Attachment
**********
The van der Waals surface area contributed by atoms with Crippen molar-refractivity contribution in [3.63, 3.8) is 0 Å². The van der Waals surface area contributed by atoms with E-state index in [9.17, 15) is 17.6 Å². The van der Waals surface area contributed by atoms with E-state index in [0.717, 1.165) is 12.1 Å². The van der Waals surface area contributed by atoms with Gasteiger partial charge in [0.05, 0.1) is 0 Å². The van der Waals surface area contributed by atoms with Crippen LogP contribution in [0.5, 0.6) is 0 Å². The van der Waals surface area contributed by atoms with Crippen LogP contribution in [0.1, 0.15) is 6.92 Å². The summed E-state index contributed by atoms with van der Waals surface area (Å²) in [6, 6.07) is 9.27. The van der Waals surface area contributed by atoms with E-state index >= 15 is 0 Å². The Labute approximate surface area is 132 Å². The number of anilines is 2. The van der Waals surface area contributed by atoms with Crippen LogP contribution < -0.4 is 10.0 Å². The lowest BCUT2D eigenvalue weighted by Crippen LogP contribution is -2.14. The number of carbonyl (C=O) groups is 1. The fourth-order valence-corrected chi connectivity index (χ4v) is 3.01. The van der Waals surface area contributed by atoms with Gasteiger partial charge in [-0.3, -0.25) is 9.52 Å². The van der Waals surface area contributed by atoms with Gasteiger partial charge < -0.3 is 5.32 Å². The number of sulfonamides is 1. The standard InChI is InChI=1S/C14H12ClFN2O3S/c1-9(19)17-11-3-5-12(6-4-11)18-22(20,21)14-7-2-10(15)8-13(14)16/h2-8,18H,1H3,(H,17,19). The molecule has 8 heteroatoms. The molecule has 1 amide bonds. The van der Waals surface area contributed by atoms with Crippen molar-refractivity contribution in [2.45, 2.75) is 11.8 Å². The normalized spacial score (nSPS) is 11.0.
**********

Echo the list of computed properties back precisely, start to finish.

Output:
The van der Waals surface area contributed by atoms with Crippen molar-refractivity contribution in [3.63, 3.8) is 0 Å². The van der Waals surface area contributed by atoms with E-state index in [9.17, 15) is 17.6 Å². The van der Waals surface area contributed by atoms with E-state index in [0.717, 1.165) is 12.1 Å². The van der Waals surface area contributed by atoms with Gasteiger partial charge in [0.05, 0.1) is 0 Å². The van der Waals surface area contributed by atoms with Crippen LogP contribution in [0.5, 0.6) is 0 Å². The van der Waals surface area contributed by atoms with Crippen LogP contribution in [0.1, 0.15) is 6.92 Å². The summed E-state index contributed by atoms with van der Waals surface area (Å²) in [6, 6.07) is 9.27. The van der Waals surface area contributed by atoms with E-state index >= 15 is 0 Å². The Labute approximate surface area is 132 Å². The number of anilines is 2. The van der Waals surface area contributed by atoms with Crippen LogP contribution < -0.4 is 10.0 Å². The lowest BCUT2D eigenvalue weighted by Crippen LogP contribution is -2.14. The number of carbonyl (C=O) groups is 1. The fourth-order valence-corrected chi connectivity index (χ4v) is 3.01. The van der Waals surface area contributed by atoms with Gasteiger partial charge in [-0.3, -0.25) is 9.52 Å². The van der Waals surface area contributed by atoms with Gasteiger partial charge < -0.3 is 5.32 Å². The number of sulfonamides is 1. The standard InChI is InChI=1S/C14H12ClFN2O3S/c1-9(19)17-11-3-5-12(6-4-11)18-22(20,21)14-7-2-10(15)8-13(14)16/h2-8,18H,1H3,(H,17,19). The molecule has 8 heteroatoms. The molecule has 1 amide bonds. The van der Waals surface area contributed by atoms with Crippen molar-refractivity contribution in [2.45, 2.75) is 11.8 Å². The normalized spacial score (nSPS) is 11.0.